Russian Tu-95: Looks like Boeing's Stratofortress, serves like the Stratofortress

The Soviet-era aircraft first took flight nearly seven decades ago.
Ameya Paleja
Russian Tu-95
Russian Tu-95

Getty Images 

The invasion of Ukraine earlier this year has brought out the realities of the Russian military and its capabilities. A lot of media attention has focused on how Ukraine has been able to push back against the Russian aggression and how the latter's new-age technologies rely on foreign-made components. But if there is anything that has stood the test of time on the Russian side, it is long-range bombers, more specifically the Tupolev Tu-95.

The Tu-95s have been major players in the Russian strategy of staying outside Ukrainian airspace yet causing damage on the ground. Here's everything we know about the aircraft.

The Tupolev Tu-95

Designed by Andrei Tupolev, the Tu-95 is a successor to the Tu-85 heavy bomber, Russia's first intercontinental bomber that first flew in 1951. With the Tu-95, the then Soviet Union wanted a greater range and higher payload capacity bomber. Tupolev found the right mix with turboprop engines, and after two prototype aircraft, the Tu-85 was shelved to favor the Tu-95.

The aircraft is slightly over 150 feet (46.2 m) long and has a wingspan of 164 feet (50.1 m). With the swept-back wing design, the Tu-95 could be easily mistaken for the B-52 Stratofortress, except for the four turboprop engines that keep it in the air.

According to Pentagon's initial estimates, the Tu-95 had a range of 7,800 miles (12,500 km) and a top speed of 400 miles (640 km) an hour. Over the years, though, these estimates had to be revised on multiple occasions and are now believed to be 9,300 miles (15,000 km) and 440 miles (710 km) per hour.

More than 500 of the Tu-95s were built under the Soviet flag, designed to drop nuclear weapons in free fall during the years of the Cold War. As time passed, the aircraft's missions changed, and it now fires cruise missiles and has electronic warfare systems under upgrades which have changed its designation to Tu-95MS.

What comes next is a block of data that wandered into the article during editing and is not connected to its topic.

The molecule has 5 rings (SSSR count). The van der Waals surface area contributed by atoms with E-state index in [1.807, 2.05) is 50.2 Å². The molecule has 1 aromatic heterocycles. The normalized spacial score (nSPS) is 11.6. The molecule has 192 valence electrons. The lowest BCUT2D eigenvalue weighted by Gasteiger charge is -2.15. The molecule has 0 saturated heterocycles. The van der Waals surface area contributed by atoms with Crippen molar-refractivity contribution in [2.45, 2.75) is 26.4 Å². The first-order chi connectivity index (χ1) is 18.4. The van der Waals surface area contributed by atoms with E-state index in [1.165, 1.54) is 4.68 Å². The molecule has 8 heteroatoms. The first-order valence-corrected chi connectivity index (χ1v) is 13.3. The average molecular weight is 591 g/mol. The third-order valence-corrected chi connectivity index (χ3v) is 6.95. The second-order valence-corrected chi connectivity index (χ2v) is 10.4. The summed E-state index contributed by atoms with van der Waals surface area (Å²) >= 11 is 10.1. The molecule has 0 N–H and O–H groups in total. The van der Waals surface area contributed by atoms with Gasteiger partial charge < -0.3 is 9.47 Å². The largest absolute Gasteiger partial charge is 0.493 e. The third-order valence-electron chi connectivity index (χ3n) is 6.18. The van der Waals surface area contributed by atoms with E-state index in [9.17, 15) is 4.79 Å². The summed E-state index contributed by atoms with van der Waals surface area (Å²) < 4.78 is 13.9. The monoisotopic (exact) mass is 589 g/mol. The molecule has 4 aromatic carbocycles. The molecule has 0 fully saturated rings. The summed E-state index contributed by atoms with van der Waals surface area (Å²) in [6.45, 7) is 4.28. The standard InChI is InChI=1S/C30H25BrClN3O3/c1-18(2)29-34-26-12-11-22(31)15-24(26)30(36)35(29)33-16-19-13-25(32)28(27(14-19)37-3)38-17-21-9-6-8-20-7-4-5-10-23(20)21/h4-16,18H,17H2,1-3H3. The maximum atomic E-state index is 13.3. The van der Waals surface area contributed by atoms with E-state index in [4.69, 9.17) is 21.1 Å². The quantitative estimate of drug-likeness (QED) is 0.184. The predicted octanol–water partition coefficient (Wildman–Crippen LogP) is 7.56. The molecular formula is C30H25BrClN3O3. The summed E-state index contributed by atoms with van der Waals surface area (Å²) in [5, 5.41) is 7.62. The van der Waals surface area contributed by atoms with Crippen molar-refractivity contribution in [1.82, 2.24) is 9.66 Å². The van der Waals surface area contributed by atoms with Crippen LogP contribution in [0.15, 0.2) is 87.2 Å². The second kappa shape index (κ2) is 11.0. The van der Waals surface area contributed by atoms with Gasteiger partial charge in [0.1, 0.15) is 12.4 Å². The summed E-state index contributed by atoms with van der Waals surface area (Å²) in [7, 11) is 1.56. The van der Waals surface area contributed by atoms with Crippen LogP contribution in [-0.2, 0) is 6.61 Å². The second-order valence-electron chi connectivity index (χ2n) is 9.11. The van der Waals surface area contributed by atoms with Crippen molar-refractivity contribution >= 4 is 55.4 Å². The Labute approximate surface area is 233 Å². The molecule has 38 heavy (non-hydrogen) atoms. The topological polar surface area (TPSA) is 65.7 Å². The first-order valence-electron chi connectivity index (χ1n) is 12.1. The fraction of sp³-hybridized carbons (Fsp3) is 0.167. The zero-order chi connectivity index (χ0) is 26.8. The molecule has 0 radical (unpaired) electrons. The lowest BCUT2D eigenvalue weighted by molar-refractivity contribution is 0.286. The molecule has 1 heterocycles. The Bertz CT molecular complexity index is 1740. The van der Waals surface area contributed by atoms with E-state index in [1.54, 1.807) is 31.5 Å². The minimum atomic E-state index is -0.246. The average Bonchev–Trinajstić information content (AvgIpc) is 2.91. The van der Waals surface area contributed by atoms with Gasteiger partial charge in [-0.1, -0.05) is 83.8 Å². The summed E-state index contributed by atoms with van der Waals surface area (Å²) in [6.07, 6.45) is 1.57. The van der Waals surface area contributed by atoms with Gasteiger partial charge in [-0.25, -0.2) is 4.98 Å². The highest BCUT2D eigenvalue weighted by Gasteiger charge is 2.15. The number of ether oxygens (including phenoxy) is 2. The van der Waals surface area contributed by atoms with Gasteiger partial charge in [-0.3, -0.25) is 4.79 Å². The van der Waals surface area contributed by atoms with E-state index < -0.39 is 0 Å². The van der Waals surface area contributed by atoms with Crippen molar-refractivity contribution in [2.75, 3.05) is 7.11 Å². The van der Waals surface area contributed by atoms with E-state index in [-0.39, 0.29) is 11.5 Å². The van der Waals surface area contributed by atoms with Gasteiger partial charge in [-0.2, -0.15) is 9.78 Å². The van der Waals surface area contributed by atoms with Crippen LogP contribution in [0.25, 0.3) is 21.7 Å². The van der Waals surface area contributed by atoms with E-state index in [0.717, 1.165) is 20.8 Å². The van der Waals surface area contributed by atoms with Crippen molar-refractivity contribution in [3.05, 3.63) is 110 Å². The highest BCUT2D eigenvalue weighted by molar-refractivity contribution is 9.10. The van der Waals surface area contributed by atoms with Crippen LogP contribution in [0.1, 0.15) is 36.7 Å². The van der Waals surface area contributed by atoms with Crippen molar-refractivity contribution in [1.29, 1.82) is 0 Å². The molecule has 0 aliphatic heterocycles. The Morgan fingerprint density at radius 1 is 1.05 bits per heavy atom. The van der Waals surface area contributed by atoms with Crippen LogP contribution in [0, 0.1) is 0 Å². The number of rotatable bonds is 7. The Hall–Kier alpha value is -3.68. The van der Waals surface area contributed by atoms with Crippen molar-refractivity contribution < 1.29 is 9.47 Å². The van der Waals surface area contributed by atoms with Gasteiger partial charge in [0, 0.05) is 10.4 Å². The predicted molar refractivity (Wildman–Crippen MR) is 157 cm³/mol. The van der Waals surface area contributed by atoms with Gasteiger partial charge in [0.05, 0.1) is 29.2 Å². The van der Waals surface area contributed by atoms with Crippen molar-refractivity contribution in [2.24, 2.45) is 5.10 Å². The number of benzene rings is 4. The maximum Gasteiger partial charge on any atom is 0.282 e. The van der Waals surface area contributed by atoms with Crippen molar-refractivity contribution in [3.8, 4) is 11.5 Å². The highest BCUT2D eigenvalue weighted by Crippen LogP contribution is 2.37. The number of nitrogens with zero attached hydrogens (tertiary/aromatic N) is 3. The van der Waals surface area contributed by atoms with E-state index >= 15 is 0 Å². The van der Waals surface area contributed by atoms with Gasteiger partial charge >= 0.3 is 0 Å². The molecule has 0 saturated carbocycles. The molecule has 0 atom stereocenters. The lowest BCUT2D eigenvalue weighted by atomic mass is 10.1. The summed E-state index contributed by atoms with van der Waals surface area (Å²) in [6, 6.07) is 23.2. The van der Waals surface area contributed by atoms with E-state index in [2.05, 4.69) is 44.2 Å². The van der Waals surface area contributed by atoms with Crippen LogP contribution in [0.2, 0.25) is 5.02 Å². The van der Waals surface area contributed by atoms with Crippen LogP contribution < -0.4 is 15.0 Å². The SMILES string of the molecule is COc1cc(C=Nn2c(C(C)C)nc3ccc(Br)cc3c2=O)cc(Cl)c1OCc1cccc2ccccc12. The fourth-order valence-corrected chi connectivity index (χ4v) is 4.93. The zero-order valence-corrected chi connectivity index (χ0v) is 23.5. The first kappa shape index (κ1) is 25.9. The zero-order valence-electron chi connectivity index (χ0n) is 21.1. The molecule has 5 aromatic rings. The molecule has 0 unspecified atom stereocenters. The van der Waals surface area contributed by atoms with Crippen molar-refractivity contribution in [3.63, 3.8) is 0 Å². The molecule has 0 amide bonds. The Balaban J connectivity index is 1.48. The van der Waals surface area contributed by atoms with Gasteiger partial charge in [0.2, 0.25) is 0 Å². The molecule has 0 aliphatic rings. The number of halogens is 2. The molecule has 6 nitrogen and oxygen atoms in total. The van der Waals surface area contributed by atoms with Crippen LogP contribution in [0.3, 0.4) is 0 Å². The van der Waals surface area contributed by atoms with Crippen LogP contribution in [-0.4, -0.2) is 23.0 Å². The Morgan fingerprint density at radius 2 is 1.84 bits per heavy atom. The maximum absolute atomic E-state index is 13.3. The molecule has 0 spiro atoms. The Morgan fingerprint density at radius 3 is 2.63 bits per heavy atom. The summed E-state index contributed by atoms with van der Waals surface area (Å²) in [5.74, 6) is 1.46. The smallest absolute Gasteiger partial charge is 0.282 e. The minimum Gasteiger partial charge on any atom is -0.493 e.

In 2010, two Tu-95MS aircraft flew across the Atlantic, Arctic, and Pacific oceans and the Sea of Japan, covering a distance of over 19,000 miles (30,000 km) and setting a world record of 43 hours of non-stop flight for its class of aircraft.

Role in Ukraine invasion

According to The Drive, the Tu-95MS were engaged from the Engels Air Force Base from day one of the Ukraine invasion. The only armament available to these bombers is the Kh101 cruise missile (NATO name AS-23A Kodiak). The missile flies at a low altitude at subsonic speeds and has a range of over 2,000 miles (3,500 km).

The long range of the aircraft, accompanied by the long range of cruise missiles, makes it a deadly attack option in any conflict. On August 24, Ukraine's Independence Day, the Russian Aerospace Forces conducted 200 missions that involved the Tu-95 bombers alongside the Tu-22M3s, which sent air alerts across Ukraine.

Luckily for the Ukrainians, all these missions together fired just eight missiles which is being attributed to Russia exhausting its firepower rapidly in the past six months with low rate of production to replenish them.

This has meant that the world record-setting bomber has been reduced to a long-range aircraft without a mission.

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